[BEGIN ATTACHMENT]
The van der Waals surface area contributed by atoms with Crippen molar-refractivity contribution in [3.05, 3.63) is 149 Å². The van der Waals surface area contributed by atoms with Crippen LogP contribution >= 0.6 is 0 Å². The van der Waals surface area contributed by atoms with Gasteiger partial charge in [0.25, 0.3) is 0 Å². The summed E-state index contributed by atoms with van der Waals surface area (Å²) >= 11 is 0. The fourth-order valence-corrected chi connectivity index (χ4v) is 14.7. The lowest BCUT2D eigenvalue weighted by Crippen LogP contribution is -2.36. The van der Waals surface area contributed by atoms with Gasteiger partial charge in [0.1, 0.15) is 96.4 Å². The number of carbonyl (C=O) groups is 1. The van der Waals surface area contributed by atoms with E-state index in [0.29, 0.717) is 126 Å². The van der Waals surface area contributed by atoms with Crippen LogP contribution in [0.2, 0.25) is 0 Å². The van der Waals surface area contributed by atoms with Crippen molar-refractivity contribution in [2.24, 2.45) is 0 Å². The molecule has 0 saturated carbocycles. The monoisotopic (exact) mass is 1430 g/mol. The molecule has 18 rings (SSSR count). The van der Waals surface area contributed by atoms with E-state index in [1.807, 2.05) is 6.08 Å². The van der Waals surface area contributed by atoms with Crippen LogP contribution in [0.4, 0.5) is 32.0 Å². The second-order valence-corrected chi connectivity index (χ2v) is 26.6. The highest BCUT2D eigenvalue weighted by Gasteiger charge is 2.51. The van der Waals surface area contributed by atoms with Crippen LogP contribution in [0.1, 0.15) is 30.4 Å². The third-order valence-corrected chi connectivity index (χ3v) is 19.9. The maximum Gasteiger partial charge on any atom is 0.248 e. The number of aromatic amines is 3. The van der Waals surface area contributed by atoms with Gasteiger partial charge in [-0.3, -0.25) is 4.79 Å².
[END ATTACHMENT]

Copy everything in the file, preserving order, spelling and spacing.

The van der Waals surface area contributed by atoms with Crippen molar-refractivity contribution in [3.05, 3.63) is 149 Å². The van der Waals surface area contributed by atoms with Crippen LogP contribution >= 0.6 is 0 Å². The van der Waals surface area contributed by atoms with Gasteiger partial charge in [0.25, 0.3) is 0 Å². The summed E-state index contributed by atoms with van der Waals surface area (Å²) >= 11 is 0. The fourth-order valence-corrected chi connectivity index (χ4v) is 14.7. The lowest BCUT2D eigenvalue weighted by Crippen LogP contribution is -2.36. The van der Waals surface area contributed by atoms with Gasteiger partial charge in [0.1, 0.15) is 96.4 Å². The number of carbonyl (C=O) groups is 1. The van der Waals surface area contributed by atoms with E-state index in [0.29, 0.717) is 126 Å². The van der Waals surface area contributed by atoms with Crippen LogP contribution in [0.2, 0.25) is 0 Å². The van der Waals surface area contributed by atoms with Crippen molar-refractivity contribution in [2.24, 2.45) is 0 Å². The molecule has 0 saturated carbocycles. The monoisotopic (exact) mass is 1430 g/mol. The molecule has 18 rings (SSSR count). The van der Waals surface area contributed by atoms with E-state index in [1.807, 2.05) is 6.08 Å². The van der Waals surface area contributed by atoms with Crippen LogP contribution in [0.4, 0.5) is 32.0 Å². The second-order valence-corrected chi connectivity index (χ2v) is 26.6. The highest BCUT2D eigenvalue weighted by Gasteiger charge is 2.51. The van der Waals surface area contributed by atoms with Crippen LogP contribution in [0.1, 0.15) is 30.4 Å². The third-order valence-corrected chi connectivity index (χ3v) is 19.9. The maximum Gasteiger partial charge on any atom is 0.248 e. The number of aromatic amines is 3. The van der Waals surface area contributed by atoms with Gasteiger partial charge in [-0.3, -0.25) is 4.79 Å².